Sirens: Greek mythology tells about them that the voice of their song was divine and mesmerizing. Sailors drowned after jumping from ships into the sea trying to get close to them to hear their singing. In the story of the Odyssey, Odysseus asked his men to tie him to the ship’s mast to prevent him from being seduced by their singing. They are described in In ancient paintings and sculptures as a combination of a woman and a bird. For thousands of years no one has seen sirens in our world, But witnesses who were in Ineha confirm this, they describe them as women who have wings instead of hands and whose backs are covered with feathers.

Most of their population is concentrated in the Komokur cliffs. But they can also be found on the rocky coast of Tobo Island and there is evidence that they were also seen in Luda.


Tanya Burityan testifies that she met them. This is what she wrote: It was on the second day of my visit to Tori, I met a young woman there named Niba. we became friends. She showed me around the town, we visited the beautiful Tokatin Gardens, then we visited the Tory Museum where you can learn about the history of the town. And we ended the trip at a fish restaurant called Boli. They have a great variety of fish and seafood.

In the evening, before we parted, she suggested that we meet again tomorrow morning. Would you like to hear the tilinas, she asked. Who are the Tilinas, I answered with a question. They sing, she answered me briefly, and then added: the sound of their singing is very pleasant and refines the soul. I really want to hear them, I answered immediately. They are not here, she said, they are in the Komokur cliffs. It’s two days sailing from here.

I kept quiet, my original plan was to continue traveling the continent. She noticed that I was debating and said: You should. The ship leaves tomorrow at seven with a group of about fifty women. Only women. Even the captain will be a woman.

Why only women, I asked. Men are not allowed to come there, she answered. The voice of the Tilinas disrupts their sanity. They go crazy. They jump into the water and drown. They are not allowed on the ship. Insurance companies refuse to insure the trip if there are men on it. Will you come, she asked impatiently. Yes, I answered, I will come.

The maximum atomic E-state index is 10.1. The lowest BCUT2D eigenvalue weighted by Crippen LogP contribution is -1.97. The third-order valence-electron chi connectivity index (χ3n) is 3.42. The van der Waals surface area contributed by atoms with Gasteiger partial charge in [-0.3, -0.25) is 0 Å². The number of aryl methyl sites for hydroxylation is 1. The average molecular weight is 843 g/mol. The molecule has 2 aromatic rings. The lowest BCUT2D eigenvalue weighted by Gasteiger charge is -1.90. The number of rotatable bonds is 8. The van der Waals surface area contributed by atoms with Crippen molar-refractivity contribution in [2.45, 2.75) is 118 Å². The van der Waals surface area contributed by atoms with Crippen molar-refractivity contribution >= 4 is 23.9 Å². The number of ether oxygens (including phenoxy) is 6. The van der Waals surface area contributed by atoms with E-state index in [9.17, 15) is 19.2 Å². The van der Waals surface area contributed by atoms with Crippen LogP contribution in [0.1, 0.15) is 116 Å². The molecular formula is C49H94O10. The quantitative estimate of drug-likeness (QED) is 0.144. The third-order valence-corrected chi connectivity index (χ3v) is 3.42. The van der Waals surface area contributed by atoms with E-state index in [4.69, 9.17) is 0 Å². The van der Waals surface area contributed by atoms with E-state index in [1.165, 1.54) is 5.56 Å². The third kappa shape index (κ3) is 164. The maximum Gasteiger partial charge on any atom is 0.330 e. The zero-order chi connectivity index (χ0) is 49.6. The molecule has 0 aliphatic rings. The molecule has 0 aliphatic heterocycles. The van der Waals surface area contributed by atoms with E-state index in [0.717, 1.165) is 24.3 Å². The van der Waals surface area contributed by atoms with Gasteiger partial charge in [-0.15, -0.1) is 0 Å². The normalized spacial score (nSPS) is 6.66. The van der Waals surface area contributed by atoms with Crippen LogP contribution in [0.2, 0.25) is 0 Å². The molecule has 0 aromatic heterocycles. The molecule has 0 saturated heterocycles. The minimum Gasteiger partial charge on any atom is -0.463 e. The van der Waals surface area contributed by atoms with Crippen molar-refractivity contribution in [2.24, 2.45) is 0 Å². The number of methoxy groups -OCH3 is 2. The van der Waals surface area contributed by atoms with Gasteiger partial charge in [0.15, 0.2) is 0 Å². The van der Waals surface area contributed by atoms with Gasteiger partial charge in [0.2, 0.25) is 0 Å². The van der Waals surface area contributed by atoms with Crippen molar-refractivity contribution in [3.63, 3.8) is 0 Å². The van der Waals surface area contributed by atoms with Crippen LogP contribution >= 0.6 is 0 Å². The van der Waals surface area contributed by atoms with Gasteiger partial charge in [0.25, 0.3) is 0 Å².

The next day we boarded the ship at half past seven after arranging the payment and a brief introduction to the group members. The sun was already up and the sea was flat. We set off. Seagulls accompanied us until Tori disappeared on the horizon. After the seagulls disappeared, dolphins appeared near the ship. A flock of at least ten individuals. They were with us all morning which was especially beautiful.

At noon the weather changed. The wind started blowing from the northwest. The sky was covered with clouds that changed color to gray. The sea became rough and rain began to fall. The ship kept going up and down and I started to feel unwell. A headache and nausea attacked me. I got seasick. I’m not used to this kind of cruise. Niba accompanied me to our room and there we stayed until noon the next day.

At noon of the second day the ship stopped. One of the ladies knocked on our door and said we had arrived. I still felt unwell but gathered my strength and went on board. The sight I saw was breathtaking. Black cone-shaped cliffs stood in front of us. Five were seen through the fog but there may have been more. They were not uniform in height. The peaks of some of them were bare and others were covered in clouds.

We waited for them for over an hour but they did not arrive. I returned to my room disappointed. The headache and nausea returned even more strongly. Too bad I came, I thought to myself.

The sounds of singing woke me up from my slumber. Pleasant voices I have never heard. A ray of sunlight came in from the window and illuminated the floor. I got out of bed and went to see them.

There were at least twenty there. They all stood on the cliff closest to us and sang. They looked like women but they had wings instead of hands and their backs were covered with feathers. They sang in a variety of voices, in perfect harmony and their singing was melancholic and mesmerizing. Some of the ladies cried from joy, others danced as if they were in a dream and I felt the exaltation of the soul. I will never forget their singing.

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